Note that here the coefficient of is 1. As we successively differentiate the term times, all the lower degree terms that are less than vanish. Therefore, we are concerned only about the degree term i.e. as we successively differentiate the equation.









Thus, we proved that the derivative of is


Solution for problem 7: Egm6341.s10.team2.madala 11:58, 8 February 2010 (UTC)

Proofread problem 7:

Problem-8: Geometric Interpretation of G(x) Error for Log(x)[edit | edit source]

P.12-3

Problem Statement[edit | edit source]

Let

Plot:

1) A graph of and

2) A plot of the Lagrange Polynomial when i=3

3) A plot of when n=6

Part 1[edit | edit source]

The Lagrange Interpolation Function is as follows:

The plot is as follows:

Egm6341.s10.Team2.Hw2problem81.jpg

Part 2[edit | edit source]

The Lagrange Polynomial is as follows:

The plot as follows: Egm6341.s10.Team2.Hw2problem82.jpg

Part 3[edit | edit source]

The Plot as Follows:

Egm6341.s10.Team2.Hw2problem83.jpg


Solution for problem 8:

Proofread problem 8: Srikanth Madala 07:04, 11 February 2010 (UTC)

Problem-9: Error in simple Trapezoidal rule[edit | edit source]

9.JPG


Solution for problem 9: Egm6341.s10.team2.lee 20:48, 9 February 2010 (UTC)

Proofread problem 9:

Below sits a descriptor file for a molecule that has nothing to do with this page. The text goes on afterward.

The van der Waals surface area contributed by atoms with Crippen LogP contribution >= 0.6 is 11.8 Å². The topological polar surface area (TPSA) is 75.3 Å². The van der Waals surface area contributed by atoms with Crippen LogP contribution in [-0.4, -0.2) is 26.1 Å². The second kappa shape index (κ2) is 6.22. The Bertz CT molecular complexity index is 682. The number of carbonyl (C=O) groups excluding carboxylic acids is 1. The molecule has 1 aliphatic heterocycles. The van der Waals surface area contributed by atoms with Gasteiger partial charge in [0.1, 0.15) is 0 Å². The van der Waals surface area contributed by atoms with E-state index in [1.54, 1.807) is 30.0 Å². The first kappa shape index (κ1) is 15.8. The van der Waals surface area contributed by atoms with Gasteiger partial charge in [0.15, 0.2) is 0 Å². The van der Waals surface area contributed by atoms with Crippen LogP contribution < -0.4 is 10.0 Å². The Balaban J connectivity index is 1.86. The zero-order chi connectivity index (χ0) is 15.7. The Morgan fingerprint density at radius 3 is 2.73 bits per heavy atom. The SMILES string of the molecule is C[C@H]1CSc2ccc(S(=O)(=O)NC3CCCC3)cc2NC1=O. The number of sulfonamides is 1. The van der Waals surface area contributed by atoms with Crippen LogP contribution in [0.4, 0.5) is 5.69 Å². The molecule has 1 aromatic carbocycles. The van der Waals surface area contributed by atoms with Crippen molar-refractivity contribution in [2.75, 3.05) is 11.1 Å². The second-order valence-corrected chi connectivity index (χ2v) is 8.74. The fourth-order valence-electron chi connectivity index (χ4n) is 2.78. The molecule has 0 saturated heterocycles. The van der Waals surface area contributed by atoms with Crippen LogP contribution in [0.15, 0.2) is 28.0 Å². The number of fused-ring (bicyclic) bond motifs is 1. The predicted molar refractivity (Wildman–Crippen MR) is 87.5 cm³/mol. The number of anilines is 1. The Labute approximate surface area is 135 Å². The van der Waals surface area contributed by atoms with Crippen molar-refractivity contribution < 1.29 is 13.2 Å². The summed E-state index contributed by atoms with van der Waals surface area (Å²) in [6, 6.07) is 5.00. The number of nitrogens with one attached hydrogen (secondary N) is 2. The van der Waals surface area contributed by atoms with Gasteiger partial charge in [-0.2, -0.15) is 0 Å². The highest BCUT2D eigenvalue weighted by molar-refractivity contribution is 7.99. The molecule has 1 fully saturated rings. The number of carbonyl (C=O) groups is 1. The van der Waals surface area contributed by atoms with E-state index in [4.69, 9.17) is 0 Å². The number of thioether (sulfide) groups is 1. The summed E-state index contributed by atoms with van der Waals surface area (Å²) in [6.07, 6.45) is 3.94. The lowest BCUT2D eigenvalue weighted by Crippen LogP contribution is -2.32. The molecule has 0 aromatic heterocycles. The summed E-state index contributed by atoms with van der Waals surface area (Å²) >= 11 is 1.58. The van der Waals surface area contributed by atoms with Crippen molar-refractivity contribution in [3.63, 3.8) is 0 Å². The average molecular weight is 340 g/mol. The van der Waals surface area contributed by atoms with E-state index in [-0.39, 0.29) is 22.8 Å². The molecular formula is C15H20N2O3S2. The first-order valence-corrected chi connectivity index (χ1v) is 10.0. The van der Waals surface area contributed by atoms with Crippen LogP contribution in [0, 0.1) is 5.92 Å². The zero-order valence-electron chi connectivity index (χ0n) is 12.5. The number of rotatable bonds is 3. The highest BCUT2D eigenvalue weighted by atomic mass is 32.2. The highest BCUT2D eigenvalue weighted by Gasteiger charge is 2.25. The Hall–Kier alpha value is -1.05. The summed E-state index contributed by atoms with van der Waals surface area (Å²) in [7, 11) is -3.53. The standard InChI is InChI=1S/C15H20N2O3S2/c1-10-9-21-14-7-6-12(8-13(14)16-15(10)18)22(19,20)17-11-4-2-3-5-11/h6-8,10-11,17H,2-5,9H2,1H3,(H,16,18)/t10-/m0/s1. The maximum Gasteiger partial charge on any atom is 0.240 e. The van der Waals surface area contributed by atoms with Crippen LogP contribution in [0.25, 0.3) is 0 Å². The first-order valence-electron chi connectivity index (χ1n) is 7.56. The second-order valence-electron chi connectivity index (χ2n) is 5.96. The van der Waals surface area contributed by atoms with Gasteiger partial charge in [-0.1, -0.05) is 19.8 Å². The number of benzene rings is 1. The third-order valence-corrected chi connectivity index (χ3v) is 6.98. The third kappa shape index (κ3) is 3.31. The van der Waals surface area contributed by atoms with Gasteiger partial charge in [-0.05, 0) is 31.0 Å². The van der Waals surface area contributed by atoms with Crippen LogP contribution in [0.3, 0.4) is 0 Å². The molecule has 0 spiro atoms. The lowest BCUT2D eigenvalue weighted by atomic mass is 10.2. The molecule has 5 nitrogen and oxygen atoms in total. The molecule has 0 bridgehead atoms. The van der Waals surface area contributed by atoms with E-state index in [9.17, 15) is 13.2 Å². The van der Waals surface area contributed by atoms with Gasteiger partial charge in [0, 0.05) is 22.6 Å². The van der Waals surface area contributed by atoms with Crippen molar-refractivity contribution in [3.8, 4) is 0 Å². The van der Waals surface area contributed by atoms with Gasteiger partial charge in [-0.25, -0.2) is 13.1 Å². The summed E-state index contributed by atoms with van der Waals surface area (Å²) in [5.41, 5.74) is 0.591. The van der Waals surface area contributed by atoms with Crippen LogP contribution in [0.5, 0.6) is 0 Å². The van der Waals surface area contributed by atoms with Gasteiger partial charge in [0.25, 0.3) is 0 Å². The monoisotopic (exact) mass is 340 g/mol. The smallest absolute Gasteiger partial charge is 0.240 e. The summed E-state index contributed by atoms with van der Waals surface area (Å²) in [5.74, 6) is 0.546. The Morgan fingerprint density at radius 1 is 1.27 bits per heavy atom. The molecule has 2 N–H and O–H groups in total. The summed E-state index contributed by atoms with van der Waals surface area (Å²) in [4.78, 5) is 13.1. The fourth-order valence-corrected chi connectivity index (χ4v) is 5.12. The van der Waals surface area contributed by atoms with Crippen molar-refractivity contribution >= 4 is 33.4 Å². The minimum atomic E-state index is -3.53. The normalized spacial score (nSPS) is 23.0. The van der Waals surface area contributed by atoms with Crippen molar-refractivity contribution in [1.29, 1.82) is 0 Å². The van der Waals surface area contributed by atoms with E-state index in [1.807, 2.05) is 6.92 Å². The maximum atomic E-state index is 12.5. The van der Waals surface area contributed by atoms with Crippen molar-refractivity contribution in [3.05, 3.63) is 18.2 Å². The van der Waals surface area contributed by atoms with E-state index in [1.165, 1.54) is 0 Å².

Problem 10: Simple Simpson's Rule Error[edit | edit source]

P. 13-2

Problem Statement[edit | edit source]

Show that the Error for the simple simpson's rule is:

Solution[edit | edit source]

The error can be written:

with

The Integral can be evaluated as follows:

After algebraic manipulation and simplification the following is obtained:

which reduces to:

This result is used in the error function to yield:


Solution for problem 10: Guillermo Varela

Problem 11:To show that Simpson's rule can be used to integrate a cubic polynomial exactly[edit | edit source]

P. 13-3, reference: Lecture-13 Notes

Problem Statement[edit | edit source]

Given the polynomial where determine the exact integral and the integral using Simpson's Rule

Solution[edit | edit source]

Case A: Determination of Exact Integral[edit | edit source]

(1)

Case B: Using Simple Simpson's rule[edit | edit source]

We have the Simple Simpson's rule as

(2 p7-2)

where

we know substituting we get

(2)

Conclusion[edit | edit source]

From the above we see that which proves that the Simpsons rule can integrate a cubic polynomial exactly


Solution for problem 11: Egm6341.s10.team2.niki 00:23, 8 February 2010 (UTC)

Proofread problem 11:

Problem-12: Differentiation of a definite integral[edit | edit source]